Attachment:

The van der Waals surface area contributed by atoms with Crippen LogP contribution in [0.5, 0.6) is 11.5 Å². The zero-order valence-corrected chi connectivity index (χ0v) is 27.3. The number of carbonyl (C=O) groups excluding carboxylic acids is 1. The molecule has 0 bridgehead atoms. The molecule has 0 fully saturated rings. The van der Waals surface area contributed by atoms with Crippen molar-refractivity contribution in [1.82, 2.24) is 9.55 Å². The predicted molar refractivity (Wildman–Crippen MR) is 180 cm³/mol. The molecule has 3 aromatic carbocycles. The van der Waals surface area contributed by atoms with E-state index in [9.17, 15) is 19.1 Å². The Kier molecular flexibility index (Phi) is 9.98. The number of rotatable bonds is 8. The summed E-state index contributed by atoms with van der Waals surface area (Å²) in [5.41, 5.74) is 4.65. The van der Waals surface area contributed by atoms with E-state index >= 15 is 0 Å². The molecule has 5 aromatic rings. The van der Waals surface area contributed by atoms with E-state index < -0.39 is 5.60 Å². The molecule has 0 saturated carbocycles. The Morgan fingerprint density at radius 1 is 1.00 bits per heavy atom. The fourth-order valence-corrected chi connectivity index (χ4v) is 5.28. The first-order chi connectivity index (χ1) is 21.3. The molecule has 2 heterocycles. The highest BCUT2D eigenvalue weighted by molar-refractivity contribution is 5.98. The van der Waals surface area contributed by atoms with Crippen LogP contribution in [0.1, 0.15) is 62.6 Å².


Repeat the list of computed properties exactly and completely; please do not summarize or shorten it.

The van der Waals surface area contributed by atoms with Crippen LogP contribution in [0.5, 0.6) is 11.5 Å². The zero-order valence-corrected chi connectivity index (χ0v) is 27.3. The number of carbonyl (C=O) groups excluding carboxylic acids is 1. The molecule has 0 bridgehead atoms. The molecule has 0 fully saturated rings. The van der Waals surface area contributed by atoms with Crippen molar-refractivity contribution in [1.82, 2.24) is 9.55 Å². The predicted molar refractivity (Wildman–Crippen MR) is 180 cm³/mol. The molecule has 3 aromatic carbocycles. The van der Waals surface area contributed by atoms with E-state index in [9.17, 15) is 19.1 Å². The Kier molecular flexibility index (Phi) is 9.98. The number of rotatable bonds is 8. The summed E-state index contributed by atoms with van der Waals surface area (Å²) in [5.41, 5.74) is 4.65. The van der Waals surface area contributed by atoms with E-state index >= 15 is 0 Å². The molecule has 5 aromatic rings. The van der Waals surface area contributed by atoms with E-state index < -0.39 is 5.60 Å². The molecule has 0 saturated carbocycles. The Morgan fingerprint density at radius 1 is 1.00 bits per heavy atom. The fourth-order valence-corrected chi connectivity index (χ4v) is 5.28. The first-order chi connectivity index (χ1) is 21.3. The molecule has 2 heterocycles. The highest BCUT2D eigenvalue weighted by molar-refractivity contribution is 5.98. The van der Waals surface area contributed by atoms with Crippen LogP contribution in [0.1, 0.15) is 62.6 Å².